We quickly had found that the backstay adjuster, a crank operated device with a screw for tightening the backstay, was the source of the dismasting. It had a 7/8 inch diameter stainless steel rod connecting it to the backstay, and this had broken in the middle, away from any welds or screw threads. The break was clean and about 30% of the broken metal was discolored from corrosion. Thus it was due to a crack and corrosion of the stainless steel. This device was original with the boat, 28 years old, but of high quality and adequate in size. I would not have ever seriously looked for a crack in the area which failed.

While a bit of confusion reigned during these operations, we all worked together quite well, with occasional consultations and some shouted instructions (sometimes followed and sometimes not, as befitted the quality of the instruction). However, we had spent the previous evening on Christmas Island, having a good time with various local people, and much beer had been consumed by me, Christopher and Ali. So none of the three of us were feeling that well. We worked at what had to be done, but at least I did not want to. I even saw Ali heaving over the side, seasick, which had never happened to him on Kialoa before, and I recalled reading that, after being dismasted in rough seas, the roll and sea motion of the ship become much worse and there tends to be a limited time before the crew will become seasick under the combined stresses of heavy physical labor and fear.

At daybreak I got up and examined the carnage on the heaving deck. It was not good. I could now see the broken mast section dangling upside down, suspended at the top by the internal halyards leading from the top of the remaining mast, and at the bottom by the shrouds dangling from the second spreaders, the shrouds that once held it proudly high above the deck and now were preventing it from falling. As the boat rolled and pitched in the rough sea it lurched violently from side to side, beating itself and the upper and lower spreaders to death. How long would it stay up there? And I could visualize serious damage if it fell, it could injure someone in the way, and it could punch a hole in the deck and put the boat in danger of taking on seawater, a most serious problem if the weather turned worse. To secure it to the mast meant that someone had to go up and try to get a line around it, and that looked both difficult and dangerous. But I knew that was what I had to do.

We pulled the remaining sail and lines from the water while studying the carnage. The mizzen mast and sail were fine and a staysail could be raised on the stump of the main mast, which would get us on our way to the Cocos Keeling Islands and reduce the rolling of the yacht, important in order to go up the mast and try to secure the broken section. So we started the engine (a good sound to hear) and got the sails up.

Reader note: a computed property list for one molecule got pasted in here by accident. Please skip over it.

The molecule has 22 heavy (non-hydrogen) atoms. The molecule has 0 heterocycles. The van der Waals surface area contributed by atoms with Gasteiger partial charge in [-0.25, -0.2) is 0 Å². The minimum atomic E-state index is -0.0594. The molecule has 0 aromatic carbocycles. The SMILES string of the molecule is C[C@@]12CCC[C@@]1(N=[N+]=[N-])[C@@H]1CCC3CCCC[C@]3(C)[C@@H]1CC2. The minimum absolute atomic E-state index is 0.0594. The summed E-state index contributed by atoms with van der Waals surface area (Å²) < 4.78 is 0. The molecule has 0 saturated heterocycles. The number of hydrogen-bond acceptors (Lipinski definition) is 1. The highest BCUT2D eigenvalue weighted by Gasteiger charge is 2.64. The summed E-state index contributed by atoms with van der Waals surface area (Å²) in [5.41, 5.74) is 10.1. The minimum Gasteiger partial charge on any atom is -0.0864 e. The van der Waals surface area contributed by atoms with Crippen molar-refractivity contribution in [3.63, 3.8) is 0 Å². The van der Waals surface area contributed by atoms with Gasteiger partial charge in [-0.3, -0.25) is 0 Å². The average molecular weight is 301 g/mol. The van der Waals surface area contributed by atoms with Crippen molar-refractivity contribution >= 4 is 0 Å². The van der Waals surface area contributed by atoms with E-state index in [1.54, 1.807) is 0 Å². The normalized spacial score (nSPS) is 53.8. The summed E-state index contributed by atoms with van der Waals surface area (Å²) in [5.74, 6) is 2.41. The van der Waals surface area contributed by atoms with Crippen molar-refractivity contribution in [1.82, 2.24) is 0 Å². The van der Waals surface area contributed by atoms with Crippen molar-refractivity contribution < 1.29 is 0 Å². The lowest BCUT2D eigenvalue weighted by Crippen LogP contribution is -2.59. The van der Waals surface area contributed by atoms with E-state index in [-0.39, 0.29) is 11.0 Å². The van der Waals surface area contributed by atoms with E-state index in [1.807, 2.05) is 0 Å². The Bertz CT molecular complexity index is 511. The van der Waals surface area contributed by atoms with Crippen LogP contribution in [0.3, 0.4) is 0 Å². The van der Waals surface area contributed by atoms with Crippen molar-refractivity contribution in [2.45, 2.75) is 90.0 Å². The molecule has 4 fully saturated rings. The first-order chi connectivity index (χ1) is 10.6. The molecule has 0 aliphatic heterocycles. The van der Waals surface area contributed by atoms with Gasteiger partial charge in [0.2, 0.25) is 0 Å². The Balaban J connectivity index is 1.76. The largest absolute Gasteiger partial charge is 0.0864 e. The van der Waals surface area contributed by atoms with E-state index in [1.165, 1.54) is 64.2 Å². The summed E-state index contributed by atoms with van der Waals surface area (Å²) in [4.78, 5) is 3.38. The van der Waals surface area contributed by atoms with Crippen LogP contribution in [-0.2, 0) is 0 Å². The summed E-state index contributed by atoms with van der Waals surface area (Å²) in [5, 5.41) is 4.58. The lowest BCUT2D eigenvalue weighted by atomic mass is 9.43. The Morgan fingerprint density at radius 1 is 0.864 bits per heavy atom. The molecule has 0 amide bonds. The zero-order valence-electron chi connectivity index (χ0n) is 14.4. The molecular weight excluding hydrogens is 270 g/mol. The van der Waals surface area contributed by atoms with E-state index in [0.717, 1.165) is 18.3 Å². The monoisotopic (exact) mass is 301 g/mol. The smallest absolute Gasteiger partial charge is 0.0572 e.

With long pants and shoes as protection against banging and rubbing on the mast, I got in the bosun's chair and was hoisted 30 feet to the first spreader and the bottom of the broken mast. Close to it, hanging on as the yacht rolled and pitched, it looked huge and dangerous as it banged from side to side. I was protected from it by the spreaders, it was forward and I was behind them. But I wondered how strong the spreaders were, how much punishment could they take? The section probably weighed 500 pounds, and a finger or arm caught would be easily smashed and broken. There was no way I could reach far enough to get a line around it, and after studying it at close range for what seemed an eternity I finally put the line I had brought up around one of the halyards attached to the head and signaled to come down. It was not a good attachment, but I had become exhausted and was desperate to get something on it. It helped a little to contain the motion, but was obviously not sufficient and with time the mast would fall. Already it was getting lower as the upper spreaders bent down with the weight of the broken mast suspended from their tips.

I was tired and did not know what else to do, and it seemed we must just wait and see what happened. So I went back to my bunk to rest and think. In about an hour I decided to go up again with another line and give it a second try. This time I got the line around one of the shrouds, a bit more secure, and we were able to reduce further the motion of the bottom part. However, the upper part was swinging in an arc of 10 feet or more, held from the top of the broken mast by the two internal halyards. It would be only a matter of time before these frayed and broke. Exhausted, and with no ideas, I again went back to my bunk. Perhaps my philosophy was, "When all else fails, sleep!"

A bit later I was up again, and Christopher and I watched as the starboard lower spreader split near the tip, letting the heavy main shroud loose and add to the weight swinging in the air against the mast. This left only the port spreader to support the weight, and added to the certainty that it was only a matter of time until the whole thing would come loose and fall. In a bit I began to realize that, working only from the deck, we may now be able to get one or both of the two remaining working halyards around the broken mast, led aft and tightened, which could secure the broken piece. Christopher and I tried this first with the spinnaker pole topping lift (one of the two halyards). It was made difficult because I had caught this halyard inside one of the lines I had secured around the mast, but we loosened that and worked and tugged for a bit, got it around the lower part and finally had that part quite solidly tightened against the mast and spreader. This was a considerable improvement. Exhausted, I went back to my bunk. But in half an hour I was up again, realizing that the second halyard, now used to hoist the staysail (we were sailing at a fairly good speed, not using the engine) could perhaps be used to secure the top part of the broken mast and make the whole thing fairly secure. So we started the engine, dropped the staysail and Christopher and I managed to get the staysail halyard wrapped around the top part, tightened it, and had the broken section firmly secured to the mast. I was greatly relieved, now we seemed OK and should be able to make it on into Cocos without additional problems. I hoped! We had sufficient fuel for 4 to 5 days, were making good speed with help from the mizzen sail (excellent wind for sailing, but a bit rough seas), we were all well, no injuries, and the boat was repairable. Cocos was supposed to have a good, fairly calm anchorage, it was reputed to be a beautiful place, a coral atoll with a large lagoon, palm trees, and a reasonable settlement with provisions, parts and help if needed. I estimated 2 days motoring, we might arrive about noon on Tuesday if the wind and speed held.